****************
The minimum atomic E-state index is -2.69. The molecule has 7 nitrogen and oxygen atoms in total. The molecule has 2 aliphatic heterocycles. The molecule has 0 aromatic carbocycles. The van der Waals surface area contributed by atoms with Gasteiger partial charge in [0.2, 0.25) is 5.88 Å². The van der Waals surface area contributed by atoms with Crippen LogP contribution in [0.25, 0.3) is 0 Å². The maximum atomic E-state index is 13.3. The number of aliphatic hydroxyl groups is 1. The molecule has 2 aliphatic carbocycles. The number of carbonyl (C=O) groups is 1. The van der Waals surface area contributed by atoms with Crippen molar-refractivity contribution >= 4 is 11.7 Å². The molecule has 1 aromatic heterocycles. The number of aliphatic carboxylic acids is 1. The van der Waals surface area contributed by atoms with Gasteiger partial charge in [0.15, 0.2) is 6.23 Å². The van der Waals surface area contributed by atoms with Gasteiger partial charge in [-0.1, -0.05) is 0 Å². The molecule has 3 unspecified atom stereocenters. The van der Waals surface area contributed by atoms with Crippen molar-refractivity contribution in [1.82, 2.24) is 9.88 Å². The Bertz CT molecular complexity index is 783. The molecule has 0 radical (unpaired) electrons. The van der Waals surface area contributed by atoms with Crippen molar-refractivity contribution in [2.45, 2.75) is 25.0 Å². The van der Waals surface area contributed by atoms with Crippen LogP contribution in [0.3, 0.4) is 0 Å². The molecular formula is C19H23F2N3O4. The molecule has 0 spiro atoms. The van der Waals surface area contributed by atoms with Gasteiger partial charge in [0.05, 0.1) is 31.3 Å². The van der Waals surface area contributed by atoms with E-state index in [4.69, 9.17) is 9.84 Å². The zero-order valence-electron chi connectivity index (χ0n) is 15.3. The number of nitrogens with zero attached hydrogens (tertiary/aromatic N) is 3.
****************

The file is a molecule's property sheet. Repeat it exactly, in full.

The minimum atomic E-state index is -2.69. The molecule has 7 nitrogen and oxygen atoms in total. The molecule has 2 aliphatic heterocycles. The molecule has 0 aromatic carbocycles. The van der Waals surface area contributed by atoms with Gasteiger partial charge in [0.2, 0.25) is 5.88 Å². The van der Waals surface area contributed by atoms with Crippen LogP contribution in [0.25, 0.3) is 0 Å². The maximum atomic E-state index is 13.3. The number of aliphatic hydroxyl groups is 1. The molecule has 2 aliphatic carbocycles. The number of carbonyl (C=O) groups is 1. The van der Waals surface area contributed by atoms with Crippen molar-refractivity contribution >= 4 is 11.7 Å². The molecule has 1 aromatic heterocycles. The number of aliphatic carboxylic acids is 1. The van der Waals surface area contributed by atoms with Gasteiger partial charge in [0.15, 0.2) is 6.23 Å². The van der Waals surface area contributed by atoms with Gasteiger partial charge in [-0.1, -0.05) is 0 Å². The molecule has 3 unspecified atom stereocenters. The van der Waals surface area contributed by atoms with Crippen molar-refractivity contribution in [1.82, 2.24) is 9.88 Å². The Bertz CT molecular complexity index is 783. The molecule has 0 radical (unpaired) electrons. The van der Waals surface area contributed by atoms with Crippen molar-refractivity contribution in [2.45, 2.75) is 25.0 Å². The van der Waals surface area contributed by atoms with Crippen LogP contribution in [0.3, 0.4) is 0 Å². The molecular formula is C19H23F2N3O4. The molecule has 0 spiro atoms. The van der Waals surface area contributed by atoms with Gasteiger partial charge in [0.05, 0.1) is 31.3 Å². The van der Waals surface area contributed by atoms with E-state index in [4.69, 9.17) is 9.84 Å². The zero-order valence-electron chi connectivity index (χ0n) is 15.3. The number of nitrogens with zero attached hydrogens (tertiary/aromatic N) is 3.